Required Reading: The Not-So-Odd Couple, Marketing and Integrity
Marketing is experiencing perhaps its most exciting period ever. And yet, despite the explosion of online promotions, buzz marketing -- and even advertising in grade schools -- marketers face a befuddling paradox: With more purchasing power than ever, consumers are increasingly leery of businesses they don't believe they can trust. Companies that don't deliver trust risk destroying potential consumer goodwill and, ultimately, their businesses. So how can companies build the kind of trust that leads to the retention of loyal customers? The answer is surprisingly simple, says marketing expert Lynn Upshaw in Truth: The New Rules for Marketing in a Skeptical World. CRM
magazine's Colin Beasty spoke with Upshaw.
Today's consumers are smarter than ever, and have learned to resist marketers' efforts. How are marketers reacting to this?
Some are responding by doing more research to keep tabs on customer views, such as online surveying. Others are being more proactive in one or more ways, including mounting major PR efforts to attempt to influence public opinion, such as Wal-Mart has done to offset negative publicity about hiring practices. Others are ramping up legitimate -- and sometimes dubious -- viral campaigns. A perfect example was a major packaged goods company [that] rewarded teens with free products for talking to their friends about a client's product. The teens were not asked to identify their status as workers for the buzz company.
Companies that don't uphold their promises and values undermine brand awareness and customer loyalty. How does integrity and truth help drive more loyal customers?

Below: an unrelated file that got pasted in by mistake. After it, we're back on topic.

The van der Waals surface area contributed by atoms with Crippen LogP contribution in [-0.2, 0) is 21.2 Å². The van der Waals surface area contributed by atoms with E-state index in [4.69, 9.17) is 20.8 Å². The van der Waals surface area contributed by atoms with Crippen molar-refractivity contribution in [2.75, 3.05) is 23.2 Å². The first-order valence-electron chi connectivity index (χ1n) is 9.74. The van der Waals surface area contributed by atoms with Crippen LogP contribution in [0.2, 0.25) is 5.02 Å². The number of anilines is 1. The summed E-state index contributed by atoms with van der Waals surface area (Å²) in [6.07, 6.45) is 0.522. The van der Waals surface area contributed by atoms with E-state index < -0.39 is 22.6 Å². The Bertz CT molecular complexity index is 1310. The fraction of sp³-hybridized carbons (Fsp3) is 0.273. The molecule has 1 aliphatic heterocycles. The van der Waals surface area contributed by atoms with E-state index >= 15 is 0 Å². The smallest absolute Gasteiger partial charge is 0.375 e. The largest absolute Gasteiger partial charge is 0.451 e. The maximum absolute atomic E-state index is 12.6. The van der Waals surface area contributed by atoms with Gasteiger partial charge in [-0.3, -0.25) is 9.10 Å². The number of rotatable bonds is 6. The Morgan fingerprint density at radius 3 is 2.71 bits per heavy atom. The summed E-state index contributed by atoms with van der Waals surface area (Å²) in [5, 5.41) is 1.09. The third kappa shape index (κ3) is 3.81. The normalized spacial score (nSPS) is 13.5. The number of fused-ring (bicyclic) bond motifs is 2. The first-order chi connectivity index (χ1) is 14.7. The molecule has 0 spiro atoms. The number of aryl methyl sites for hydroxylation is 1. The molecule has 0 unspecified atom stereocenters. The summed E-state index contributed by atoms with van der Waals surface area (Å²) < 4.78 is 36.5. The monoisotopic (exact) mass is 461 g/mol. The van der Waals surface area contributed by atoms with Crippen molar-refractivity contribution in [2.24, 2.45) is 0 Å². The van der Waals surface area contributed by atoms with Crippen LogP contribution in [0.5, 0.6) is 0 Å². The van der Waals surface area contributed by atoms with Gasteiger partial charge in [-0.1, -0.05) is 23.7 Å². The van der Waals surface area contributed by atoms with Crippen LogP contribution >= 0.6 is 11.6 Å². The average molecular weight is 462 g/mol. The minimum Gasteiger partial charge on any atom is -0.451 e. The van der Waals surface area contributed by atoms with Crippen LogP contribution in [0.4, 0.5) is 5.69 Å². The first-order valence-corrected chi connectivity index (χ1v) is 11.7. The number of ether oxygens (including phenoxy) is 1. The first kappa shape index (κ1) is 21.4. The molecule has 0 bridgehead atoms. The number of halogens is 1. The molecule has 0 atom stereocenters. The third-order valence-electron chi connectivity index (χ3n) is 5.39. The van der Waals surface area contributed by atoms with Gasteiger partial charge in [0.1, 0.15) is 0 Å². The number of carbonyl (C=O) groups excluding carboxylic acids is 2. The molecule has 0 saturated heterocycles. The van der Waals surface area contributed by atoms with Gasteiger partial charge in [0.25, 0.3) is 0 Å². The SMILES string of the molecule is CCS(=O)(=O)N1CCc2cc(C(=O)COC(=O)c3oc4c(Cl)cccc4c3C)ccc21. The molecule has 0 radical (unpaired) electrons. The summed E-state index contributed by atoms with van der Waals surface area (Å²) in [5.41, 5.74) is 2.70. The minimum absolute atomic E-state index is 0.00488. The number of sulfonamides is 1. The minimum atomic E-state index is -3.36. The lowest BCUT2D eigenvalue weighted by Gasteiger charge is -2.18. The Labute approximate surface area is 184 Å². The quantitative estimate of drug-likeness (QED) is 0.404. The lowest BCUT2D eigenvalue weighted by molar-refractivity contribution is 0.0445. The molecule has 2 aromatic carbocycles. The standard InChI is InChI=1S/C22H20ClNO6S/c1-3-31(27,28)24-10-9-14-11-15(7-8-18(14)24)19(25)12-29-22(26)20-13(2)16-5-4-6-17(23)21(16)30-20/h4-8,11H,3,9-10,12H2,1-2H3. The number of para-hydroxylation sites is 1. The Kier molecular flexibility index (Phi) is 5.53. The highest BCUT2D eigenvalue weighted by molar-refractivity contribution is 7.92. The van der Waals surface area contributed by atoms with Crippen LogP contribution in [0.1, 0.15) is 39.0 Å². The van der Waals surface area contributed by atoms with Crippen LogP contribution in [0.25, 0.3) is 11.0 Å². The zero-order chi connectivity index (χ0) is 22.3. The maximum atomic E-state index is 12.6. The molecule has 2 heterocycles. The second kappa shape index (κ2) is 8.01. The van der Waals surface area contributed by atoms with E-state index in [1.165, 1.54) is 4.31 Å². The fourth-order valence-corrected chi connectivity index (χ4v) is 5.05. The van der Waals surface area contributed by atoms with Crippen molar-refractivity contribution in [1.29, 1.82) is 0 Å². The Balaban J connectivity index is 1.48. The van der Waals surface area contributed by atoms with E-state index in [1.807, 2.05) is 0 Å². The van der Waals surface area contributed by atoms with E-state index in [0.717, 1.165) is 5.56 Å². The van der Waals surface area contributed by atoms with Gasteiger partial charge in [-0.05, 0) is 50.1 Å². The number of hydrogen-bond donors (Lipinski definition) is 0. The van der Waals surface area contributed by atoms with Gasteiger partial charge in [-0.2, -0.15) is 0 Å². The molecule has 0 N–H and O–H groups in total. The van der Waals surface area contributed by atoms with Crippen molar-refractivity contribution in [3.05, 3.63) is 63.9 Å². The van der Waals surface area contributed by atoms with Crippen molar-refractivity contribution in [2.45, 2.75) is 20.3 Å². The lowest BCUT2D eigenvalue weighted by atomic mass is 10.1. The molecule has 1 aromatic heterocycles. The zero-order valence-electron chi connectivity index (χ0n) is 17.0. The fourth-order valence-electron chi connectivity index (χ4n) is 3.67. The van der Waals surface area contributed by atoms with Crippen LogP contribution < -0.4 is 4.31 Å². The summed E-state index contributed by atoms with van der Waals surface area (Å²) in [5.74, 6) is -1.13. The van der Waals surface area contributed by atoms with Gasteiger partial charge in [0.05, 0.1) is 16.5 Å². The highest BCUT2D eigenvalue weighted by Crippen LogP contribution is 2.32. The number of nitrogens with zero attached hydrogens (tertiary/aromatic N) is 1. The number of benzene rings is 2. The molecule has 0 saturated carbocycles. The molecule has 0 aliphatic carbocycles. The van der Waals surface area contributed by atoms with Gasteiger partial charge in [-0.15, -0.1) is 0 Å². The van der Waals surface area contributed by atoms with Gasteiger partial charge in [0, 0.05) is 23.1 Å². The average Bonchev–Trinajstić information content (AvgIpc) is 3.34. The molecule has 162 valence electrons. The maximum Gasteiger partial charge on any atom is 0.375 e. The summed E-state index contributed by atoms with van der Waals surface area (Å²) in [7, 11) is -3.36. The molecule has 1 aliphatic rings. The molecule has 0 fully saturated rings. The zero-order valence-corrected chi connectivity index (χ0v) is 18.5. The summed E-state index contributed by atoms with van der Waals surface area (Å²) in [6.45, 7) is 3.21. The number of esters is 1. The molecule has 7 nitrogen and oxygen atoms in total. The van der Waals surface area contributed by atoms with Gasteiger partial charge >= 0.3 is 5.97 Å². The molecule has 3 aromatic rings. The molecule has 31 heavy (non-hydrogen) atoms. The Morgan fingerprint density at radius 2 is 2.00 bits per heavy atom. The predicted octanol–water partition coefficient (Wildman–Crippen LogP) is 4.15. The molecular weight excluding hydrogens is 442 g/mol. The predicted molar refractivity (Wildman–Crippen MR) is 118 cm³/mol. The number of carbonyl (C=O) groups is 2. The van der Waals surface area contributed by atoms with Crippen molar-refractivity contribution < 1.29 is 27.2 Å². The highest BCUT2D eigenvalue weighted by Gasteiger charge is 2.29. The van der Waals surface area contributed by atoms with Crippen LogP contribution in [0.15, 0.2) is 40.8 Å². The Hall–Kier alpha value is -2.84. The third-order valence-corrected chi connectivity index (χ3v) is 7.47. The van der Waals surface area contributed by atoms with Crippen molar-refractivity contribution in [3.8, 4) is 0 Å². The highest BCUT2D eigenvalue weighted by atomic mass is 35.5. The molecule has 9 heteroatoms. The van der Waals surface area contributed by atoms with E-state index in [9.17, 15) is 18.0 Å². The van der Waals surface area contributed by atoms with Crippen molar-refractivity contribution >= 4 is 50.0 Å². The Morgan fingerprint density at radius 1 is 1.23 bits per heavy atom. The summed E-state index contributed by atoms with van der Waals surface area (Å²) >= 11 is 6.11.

Marketers build trust in their products, services, and corporations by establishing brands that consistently deliver what is promised. That trust can be damaged -- or even destroyed -- in short order if customers believe they have been deceived. Ford's revenue, profitability, and brand value plummeted after the Firestone/Explorer scandal of 2000/2001, and the CEOs of Ford, Firestone/U.S., and Bridgestone/Japan ultimately all lost their jobs because of the business and PR fallout. On the other hand, if a company is seen as fundamentally honest and integrity-driven in good times and bad, they buy themselves tremendous leeway when they need it -- as well as permission to fail, as every company will do from time to time.
This dynamic can operate on both the micro and macro levels. For example, JetBlue had catastrophic delays because of weather in [early] 2007, but its value proposition and delivered-as-promised customer experience led the company to achieve the second-highest rating among all major airlines just six months later. In short, customers forgive companies that shoot straight -- and can be merciless with those that don't.
What will readers find most interesting about your book?
If they are experienced marketers, I think they will find new ways to think about and operationalize integrity. Marketing integrity has often been considered to be a broad guideline and a mere backdrop to plans. It should be the planning backbone for what marketers do strategically and tactically because it may do more than anything else to ensure customer loyalty when skepticism is the default position for many, if not most, customers.